Things get strange at the hips. If you've ever had an SH Figuarts, you may be familiar with the design of some of their hip joints, where the stem of the ball joint is itself hinged through the middle of the pelvis. Breakdown in fact has an arrangement not unlike that. It's a side effect of transformation engineering, and is also the cause for some photos of Breakdown making it look like the legs were attached very low on the body. And they are just a little, but their placement looks pretty normal when you get the hip stems oriented the right way. It's not very easy, they don't seem to lock in any way, and if you push up on one leg too much, it pushes the other back down. So you have a balancing act to undertake for sure. Once you get the feel for it, you can settle the legs in position pretty easily and not need to think about it so much.
The legs have a pretty normal degree of movement to them, with ball jointed hips that have a clear range of motion - especially if you decide to take advantage of the unusual construction to get them some extra space. Plus there's a thigh swivel and a hinged knee. I'm afraid Breakdown is one of those where the proportion of thigh and shin is such that bending the leg produces very little change to the relative length of the leg. The "boots" themselves are so blocky too that the length of the thigh basically gets absorbed. Thus, bending the knee raises the foot by about half an inch, and moves the lower leg forward very insignificantly. In practice it looks more like the if the thigh had been retracted rather than raised in a bend. I won't say that it's useless for posing, but it certainly has a limited utility to it. Meanwhile, I rather like Breakdown's feet. The heels are the car's spoiler, so they're nice and flat and cover a lot of area. The toes are big and square too, so Breakdown is nicely stable. The toes and heels can move independently, but largely rely on each other to make the toy's balance work. For instance if you tried pitching a heel back a little and a toe forward for a walking pose, it's probably going to have a hard time finding a good balance point on just those two surfaces.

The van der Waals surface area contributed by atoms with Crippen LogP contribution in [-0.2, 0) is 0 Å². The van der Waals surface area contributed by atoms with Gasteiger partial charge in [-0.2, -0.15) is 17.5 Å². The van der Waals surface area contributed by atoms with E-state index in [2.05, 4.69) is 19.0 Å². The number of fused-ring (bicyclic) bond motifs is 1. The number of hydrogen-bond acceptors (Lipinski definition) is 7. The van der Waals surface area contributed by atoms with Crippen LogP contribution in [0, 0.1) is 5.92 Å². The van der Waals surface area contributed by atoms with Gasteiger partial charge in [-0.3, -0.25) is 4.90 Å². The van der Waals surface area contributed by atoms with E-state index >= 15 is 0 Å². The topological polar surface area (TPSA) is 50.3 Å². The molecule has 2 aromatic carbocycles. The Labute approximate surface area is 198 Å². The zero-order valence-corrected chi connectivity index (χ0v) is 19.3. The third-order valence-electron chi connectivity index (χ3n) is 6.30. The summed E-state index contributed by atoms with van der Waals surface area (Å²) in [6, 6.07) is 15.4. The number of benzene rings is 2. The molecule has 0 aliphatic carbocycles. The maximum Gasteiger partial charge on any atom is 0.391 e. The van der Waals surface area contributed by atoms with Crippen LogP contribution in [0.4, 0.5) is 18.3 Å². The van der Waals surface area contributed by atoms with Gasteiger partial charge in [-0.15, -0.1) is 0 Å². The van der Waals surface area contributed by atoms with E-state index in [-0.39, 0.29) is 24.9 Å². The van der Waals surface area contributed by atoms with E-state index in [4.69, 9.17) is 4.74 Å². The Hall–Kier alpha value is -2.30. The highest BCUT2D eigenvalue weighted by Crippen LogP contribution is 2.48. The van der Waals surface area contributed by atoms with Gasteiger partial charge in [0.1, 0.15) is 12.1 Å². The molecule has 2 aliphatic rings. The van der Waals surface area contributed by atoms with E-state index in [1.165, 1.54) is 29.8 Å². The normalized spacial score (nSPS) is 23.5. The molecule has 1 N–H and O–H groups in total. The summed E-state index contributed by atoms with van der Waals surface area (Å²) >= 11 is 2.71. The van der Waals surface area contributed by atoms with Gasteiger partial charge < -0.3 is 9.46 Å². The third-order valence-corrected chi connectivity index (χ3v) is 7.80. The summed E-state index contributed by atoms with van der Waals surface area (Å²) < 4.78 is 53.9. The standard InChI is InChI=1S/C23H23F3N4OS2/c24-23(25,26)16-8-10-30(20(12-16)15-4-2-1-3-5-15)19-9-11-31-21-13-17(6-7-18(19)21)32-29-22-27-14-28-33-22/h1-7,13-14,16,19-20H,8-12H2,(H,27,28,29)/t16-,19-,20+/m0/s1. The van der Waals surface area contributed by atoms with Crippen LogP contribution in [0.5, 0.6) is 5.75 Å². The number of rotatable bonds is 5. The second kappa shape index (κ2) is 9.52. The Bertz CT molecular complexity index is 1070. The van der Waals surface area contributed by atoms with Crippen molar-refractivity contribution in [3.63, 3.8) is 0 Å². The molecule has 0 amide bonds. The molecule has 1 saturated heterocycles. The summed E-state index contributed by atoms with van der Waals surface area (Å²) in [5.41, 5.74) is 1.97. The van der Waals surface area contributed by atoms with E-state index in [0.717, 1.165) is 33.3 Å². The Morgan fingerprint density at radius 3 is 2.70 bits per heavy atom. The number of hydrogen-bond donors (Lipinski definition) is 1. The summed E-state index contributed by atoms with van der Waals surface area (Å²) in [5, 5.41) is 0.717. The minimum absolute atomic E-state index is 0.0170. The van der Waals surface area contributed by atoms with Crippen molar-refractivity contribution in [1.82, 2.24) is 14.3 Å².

The deco is basic, but does the job. The cream color plastic is just far
enough off white to not look like it's trying to be white and not quite getting
there, and it also makes it look reasonably distinctive which I like. Some of
the dark blue is plastic, though where it is plastic it ends up mostly painted
over with silver, leaving the biggest areas of dark blue to actually be
realized in paint. The match is decent, though it's clearly a half shade or so
lighter than the plastic it's imitating. This is clearly evident at the ankles
where the plastic color and paint color back up to each other. The face is
painted a great shade of red which has this really nice shine quality I find I
particularly enjoy. The best part here though is the eyes which are painted a
metallic purple. Between the red face and the blue helmet it's actually kind of
difficult to pin down the eye color. The brow ridge is a bit deep, so it's not
the easiest to get light in there, but the metallic quality and relatively
light color of the eyes makes the best of this, reflecting light well enough so
you can always see the eyes clearly, even if their color isn't carried along
for the ride in all cases. There's an unexpected complexity in how it ends up
working out, and I like that. Finally another little thing I thought was neat.
The Decepticon insignia on the chest plate is pretty tiny and just pushed off